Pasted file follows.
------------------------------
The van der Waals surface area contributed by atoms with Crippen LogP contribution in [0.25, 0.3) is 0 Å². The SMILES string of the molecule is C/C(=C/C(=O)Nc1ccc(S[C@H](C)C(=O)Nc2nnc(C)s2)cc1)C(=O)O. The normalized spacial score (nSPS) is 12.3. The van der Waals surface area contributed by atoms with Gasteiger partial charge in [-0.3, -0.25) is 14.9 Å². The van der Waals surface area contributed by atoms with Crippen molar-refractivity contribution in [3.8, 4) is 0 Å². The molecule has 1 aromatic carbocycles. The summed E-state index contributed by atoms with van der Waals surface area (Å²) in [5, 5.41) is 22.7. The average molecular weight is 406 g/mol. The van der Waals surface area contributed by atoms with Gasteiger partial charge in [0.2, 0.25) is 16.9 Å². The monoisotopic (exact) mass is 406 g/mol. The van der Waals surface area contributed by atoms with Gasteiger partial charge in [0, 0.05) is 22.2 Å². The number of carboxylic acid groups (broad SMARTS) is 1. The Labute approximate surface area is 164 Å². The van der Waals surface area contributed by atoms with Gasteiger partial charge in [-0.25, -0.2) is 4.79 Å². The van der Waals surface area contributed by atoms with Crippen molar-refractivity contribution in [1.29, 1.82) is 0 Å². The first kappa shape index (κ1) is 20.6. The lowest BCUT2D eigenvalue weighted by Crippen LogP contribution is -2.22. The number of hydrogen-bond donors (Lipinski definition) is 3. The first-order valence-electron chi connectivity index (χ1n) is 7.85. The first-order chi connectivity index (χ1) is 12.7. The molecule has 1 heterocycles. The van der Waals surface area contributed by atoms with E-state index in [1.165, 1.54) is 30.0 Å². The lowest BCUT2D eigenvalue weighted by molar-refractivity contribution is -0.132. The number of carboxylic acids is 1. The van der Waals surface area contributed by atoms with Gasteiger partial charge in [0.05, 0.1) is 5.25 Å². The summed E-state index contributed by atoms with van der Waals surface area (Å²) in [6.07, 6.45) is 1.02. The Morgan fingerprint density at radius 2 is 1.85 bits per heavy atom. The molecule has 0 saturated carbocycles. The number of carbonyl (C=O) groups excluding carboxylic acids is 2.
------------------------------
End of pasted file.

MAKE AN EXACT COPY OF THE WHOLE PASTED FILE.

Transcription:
The van der Waals surface area contributed by atoms with Crippen LogP contribution in [0.25, 0.3) is 0 Å². The SMILES string of the molecule is C/C(=C/C(=O)Nc1ccc(S[C@H](C)C(=O)Nc2nnc(C)s2)cc1)C(=O)O. The normalized spacial score (nSPS) is 12.3. The van der Waals surface area contributed by atoms with Gasteiger partial charge in [-0.3, -0.25) is 14.9 Å². The van der Waals surface area contributed by atoms with Crippen molar-refractivity contribution in [3.8, 4) is 0 Å². The molecule has 1 aromatic carbocycles. The summed E-state index contributed by atoms with van der Waals surface area (Å²) in [5, 5.41) is 22.7. The average molecular weight is 406 g/mol. The van der Waals surface area contributed by atoms with Gasteiger partial charge in [0.2, 0.25) is 16.9 Å². The monoisotopic (exact) mass is 406 g/mol. The van der Waals surface area contributed by atoms with Gasteiger partial charge in [0, 0.05) is 22.2 Å². The number of carboxylic acid groups (broad SMARTS) is 1. The Labute approximate surface area is 164 Å². The van der Waals surface area contributed by atoms with Gasteiger partial charge in [-0.25, -0.2) is 4.79 Å². The van der Waals surface area contributed by atoms with Crippen molar-refractivity contribution in [1.29, 1.82) is 0 Å². The first kappa shape index (κ1) is 20.6. The lowest BCUT2D eigenvalue weighted by Crippen LogP contribution is -2.22. The number of hydrogen-bond donors (Lipinski definition) is 3. The first-order valence-electron chi connectivity index (χ1n) is 7.85. The first-order chi connectivity index (χ1) is 12.7. The molecule has 1 heterocycles. The van der Waals surface area contributed by atoms with E-state index in [1.165, 1.54) is 30.0 Å². The lowest BCUT2D eigenvalue weighted by molar-refractivity contribution is -0.132. The number of carboxylic acids is 1. The van der Waals surface area contributed by atoms with Gasteiger partial charge in [0.05, 0.1) is 5.25 Å². The summed E-state index contributed by atoms with van der Waals surface area (Å²) in [6.07, 6.45) is 1.02. The Morgan fingerprint density at radius 2 is 1.85 bits per heavy atom. The molecule has 0 saturated carbocycles. The number of carbonyl (C=O) groups excluding carboxylic acids is 2.